Catwoman: Under the Moon by Lauren Myracle & Isaac Goodhart Under the Moon: A Catwoman Tale by Lauren Myracle & Isaac Goodhart

Catwoman: Under the Moon by Lauren Myracle & Isaac Goodhart I’ve been going through these YA graphic novels for a while now, each one in the series focusing on a famous DC heroine (Harley Quinn, Raven, Princess Mera, Selina Kyle) and exploring what her adolescence might have been like. They’re not canon-compliant with any other comic books, television shows or films, but usually have the aesthetic you might expect from the character’s history.

In this case, you can expect Selina Kyle to be involved with cats, living on the streets, and a heist.

Catwoman has always been one of my favourite characters, so I was interested to see how her story would play out here in Under the Moon: A Catwoman Tale. It’s about what you’d expect from a future cat-burglar: she doesn’t get on with her mother’s abusive boyfriend, and when he ends up killing her pet kitten (trigger warning for animal abuse) she takes to the streets.

Living homeless isn’t as easy as she initially expects, but she finds a way to keep clean and ensure a roof over her head. She learns parkour from a fellow street-kid called Ojo, and eventually ends up joining him and a genius hacker in a mission to steal a priceless book from a Gotham City mansion (no prizes for guessing who lives there).

But there’s something dangerous roaming the streets: a terrible killer known as the Gotham Growler, which is widely believed to be a giant, bloodthirsty dog.

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The biggest problem with Under the Moon is that it starts a lot of storylines and never brings them to any satisfying conclusion. I didn’t expect any closure between Selina and her mother, but there’s a whole subplot about a mute little runaway girl called Rosie that only leads to an oddly anticlimactic finish. By the end of the book we’re still not completely sure if she’s safe.

Selina spends time hiding out in a stranger’s disused shed, but when he reaches out to her with a note and warm blankets, she disappears and we never hear from him again. Why Ojo and Yang wanted to steal a book from the Wayne mansion is never explained, and — worst of all — that deadly dog killer that’s stalking the people of Gotham? Never gets explained, apprehended or brought to justice. Weird, right?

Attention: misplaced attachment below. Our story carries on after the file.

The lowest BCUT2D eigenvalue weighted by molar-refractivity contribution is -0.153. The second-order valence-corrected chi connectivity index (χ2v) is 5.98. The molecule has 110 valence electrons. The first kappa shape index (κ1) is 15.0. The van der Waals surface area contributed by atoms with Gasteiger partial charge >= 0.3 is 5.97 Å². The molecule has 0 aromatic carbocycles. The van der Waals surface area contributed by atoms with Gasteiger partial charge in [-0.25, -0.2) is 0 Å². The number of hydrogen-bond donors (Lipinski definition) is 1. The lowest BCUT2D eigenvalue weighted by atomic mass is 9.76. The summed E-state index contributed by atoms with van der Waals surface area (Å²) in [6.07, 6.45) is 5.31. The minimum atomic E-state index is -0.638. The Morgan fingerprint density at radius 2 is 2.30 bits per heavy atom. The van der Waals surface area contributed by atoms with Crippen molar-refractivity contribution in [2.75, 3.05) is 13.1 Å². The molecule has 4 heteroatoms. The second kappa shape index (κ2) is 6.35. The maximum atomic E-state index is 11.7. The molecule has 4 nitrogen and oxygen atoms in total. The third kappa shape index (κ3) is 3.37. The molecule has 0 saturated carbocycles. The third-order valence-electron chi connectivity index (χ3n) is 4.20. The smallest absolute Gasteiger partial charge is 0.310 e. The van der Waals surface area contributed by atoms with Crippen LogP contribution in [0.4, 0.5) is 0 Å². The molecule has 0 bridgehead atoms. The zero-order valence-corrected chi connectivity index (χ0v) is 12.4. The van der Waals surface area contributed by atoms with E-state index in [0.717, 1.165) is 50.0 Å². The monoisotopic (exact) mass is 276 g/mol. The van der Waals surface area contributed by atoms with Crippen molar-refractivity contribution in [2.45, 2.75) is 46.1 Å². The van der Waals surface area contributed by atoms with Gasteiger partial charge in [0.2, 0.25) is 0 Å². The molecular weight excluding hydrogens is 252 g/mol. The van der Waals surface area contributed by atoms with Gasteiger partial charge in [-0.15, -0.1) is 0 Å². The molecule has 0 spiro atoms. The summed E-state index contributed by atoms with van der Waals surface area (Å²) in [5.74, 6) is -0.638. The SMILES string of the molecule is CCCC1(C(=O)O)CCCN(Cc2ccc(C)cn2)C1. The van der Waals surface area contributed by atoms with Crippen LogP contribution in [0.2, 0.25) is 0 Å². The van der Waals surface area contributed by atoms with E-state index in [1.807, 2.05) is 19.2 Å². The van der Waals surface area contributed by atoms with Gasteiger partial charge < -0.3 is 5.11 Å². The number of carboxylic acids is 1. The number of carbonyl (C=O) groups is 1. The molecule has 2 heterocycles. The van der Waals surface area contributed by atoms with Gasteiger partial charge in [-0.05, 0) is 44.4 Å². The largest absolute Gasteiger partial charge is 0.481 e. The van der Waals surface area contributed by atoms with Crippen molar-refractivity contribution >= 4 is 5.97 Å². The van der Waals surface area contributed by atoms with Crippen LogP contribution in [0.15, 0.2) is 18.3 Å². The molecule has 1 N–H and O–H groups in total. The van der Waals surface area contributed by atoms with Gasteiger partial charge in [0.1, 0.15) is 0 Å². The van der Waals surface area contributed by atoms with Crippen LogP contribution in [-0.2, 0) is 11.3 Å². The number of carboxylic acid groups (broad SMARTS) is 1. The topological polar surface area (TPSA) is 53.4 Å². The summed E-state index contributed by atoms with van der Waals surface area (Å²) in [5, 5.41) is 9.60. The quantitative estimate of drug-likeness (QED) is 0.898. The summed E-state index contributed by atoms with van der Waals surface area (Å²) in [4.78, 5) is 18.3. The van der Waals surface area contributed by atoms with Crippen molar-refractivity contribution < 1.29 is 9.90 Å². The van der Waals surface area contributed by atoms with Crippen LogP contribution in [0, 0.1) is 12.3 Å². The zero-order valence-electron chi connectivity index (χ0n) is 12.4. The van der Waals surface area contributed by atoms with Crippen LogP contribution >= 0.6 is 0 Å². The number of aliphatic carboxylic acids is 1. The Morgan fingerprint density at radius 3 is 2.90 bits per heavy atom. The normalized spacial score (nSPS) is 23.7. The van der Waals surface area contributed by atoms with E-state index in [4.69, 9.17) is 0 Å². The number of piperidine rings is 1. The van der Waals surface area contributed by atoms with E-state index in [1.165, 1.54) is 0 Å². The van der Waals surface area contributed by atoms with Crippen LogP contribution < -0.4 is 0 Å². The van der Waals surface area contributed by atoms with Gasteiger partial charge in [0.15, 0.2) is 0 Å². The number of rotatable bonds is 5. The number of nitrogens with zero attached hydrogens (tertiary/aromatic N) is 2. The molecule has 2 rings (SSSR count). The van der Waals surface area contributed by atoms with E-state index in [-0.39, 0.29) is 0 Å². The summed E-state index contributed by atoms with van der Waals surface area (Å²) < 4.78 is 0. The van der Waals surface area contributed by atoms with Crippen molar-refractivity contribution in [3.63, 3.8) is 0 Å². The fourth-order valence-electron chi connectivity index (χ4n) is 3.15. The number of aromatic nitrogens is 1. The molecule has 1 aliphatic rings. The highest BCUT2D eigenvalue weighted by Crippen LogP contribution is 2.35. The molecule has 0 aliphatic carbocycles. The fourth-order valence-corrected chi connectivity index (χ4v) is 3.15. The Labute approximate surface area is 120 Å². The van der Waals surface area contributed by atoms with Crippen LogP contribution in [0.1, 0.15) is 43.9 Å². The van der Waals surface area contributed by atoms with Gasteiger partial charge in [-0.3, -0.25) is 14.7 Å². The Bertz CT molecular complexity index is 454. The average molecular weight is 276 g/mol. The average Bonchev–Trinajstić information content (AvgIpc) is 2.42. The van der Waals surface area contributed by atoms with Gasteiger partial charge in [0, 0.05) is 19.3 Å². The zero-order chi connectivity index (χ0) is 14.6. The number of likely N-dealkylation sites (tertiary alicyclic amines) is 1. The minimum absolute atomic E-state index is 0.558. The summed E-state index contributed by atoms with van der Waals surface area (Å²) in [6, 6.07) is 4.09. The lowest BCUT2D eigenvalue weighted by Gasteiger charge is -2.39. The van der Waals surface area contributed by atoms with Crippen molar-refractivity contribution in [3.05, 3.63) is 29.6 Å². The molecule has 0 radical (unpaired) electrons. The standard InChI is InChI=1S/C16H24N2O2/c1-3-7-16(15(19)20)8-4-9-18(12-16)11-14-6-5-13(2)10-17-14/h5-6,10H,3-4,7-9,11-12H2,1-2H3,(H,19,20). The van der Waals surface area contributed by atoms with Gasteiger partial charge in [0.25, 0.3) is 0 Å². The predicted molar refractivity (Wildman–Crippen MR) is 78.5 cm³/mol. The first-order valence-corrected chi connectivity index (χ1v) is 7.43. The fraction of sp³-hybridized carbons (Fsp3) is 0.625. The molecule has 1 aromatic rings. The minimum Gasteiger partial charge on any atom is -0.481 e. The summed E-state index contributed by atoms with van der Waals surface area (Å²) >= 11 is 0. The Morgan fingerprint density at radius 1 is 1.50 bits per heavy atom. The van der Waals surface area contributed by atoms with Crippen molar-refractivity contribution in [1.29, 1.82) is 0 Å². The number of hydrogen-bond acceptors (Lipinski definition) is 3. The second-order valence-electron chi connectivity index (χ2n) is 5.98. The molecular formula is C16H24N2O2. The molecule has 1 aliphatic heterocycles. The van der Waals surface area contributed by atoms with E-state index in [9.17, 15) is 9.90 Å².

A young Bruce Wayne also features in this story, as a quasi-love interest who tries to help Selina with mixed results. I like that she was too proud to take his offer of a room at his mansion, and (unlike inMariko Tamaki’s Harley Quinn: Breaking Glass) all of the book’s problems aren’t solved by a rich kid just throwing money at them.

But Lauren Myracle’s depiction of Selina is very well done: this is a girl that plays by her own rules while still maintaining a moral compass; who gets worn down by the hardships of being homeless, but still hanging onto her dignity and sense of self.

Isaac Goodhart’s artwork is very good, depicting Selina’s life in shades of blue-purple, giving off a perpetual sense of night and darkness. She’s cute without being a complete beauty-queen, and he captures her physicality well when it comes to her skills in parkour.

I enjoyed reading Under the Moon, though it tackles some tough issues regarding homelessness and domestic abuse without providing any satisfying conclusions. Perhaps there’s a sequel on the way?

Published in 2019. When fifteen-year-old Selina Kyle, aka the future Catwoman, becomes homeless, she must confront questions of who she is and who she will become. She rejects human cruelty, but sometimes it seems as though brute force is the only way to “win.” And if Selina is to survive on the streets, she must be tough. Can she find her humanity and reconcile toughness with her desire for community … and love? From Lauren Myracle, the New York Times best-selling author of books like ttfn and ttyl, comes a new graphic novel that tells the story of a teenage Catwoman, as she struggles to find her own identity while living on the streets of Gotham.Age range: Teen


  • Rebecca Fisher

    REBECCA FISHER, with us since January 2008, earned a Masters degree in literature at the University of Canterbury in New Zealand. Her thesis included a comparison of how C.S. Lewis and Philip Pullman each use the idea of mankind’s Fall from Grace to structure the worldviews presented in their fantasy series. Rebecca is a firm believer that fantasy books written for children can be just as meaningful, well-written and enjoyable as those for adults, and in some cases, even more so. Rebecca lives in New Zealand. She is the winner of the 2015 Sir Julius Vogel Award for Best SFF Fan Writer.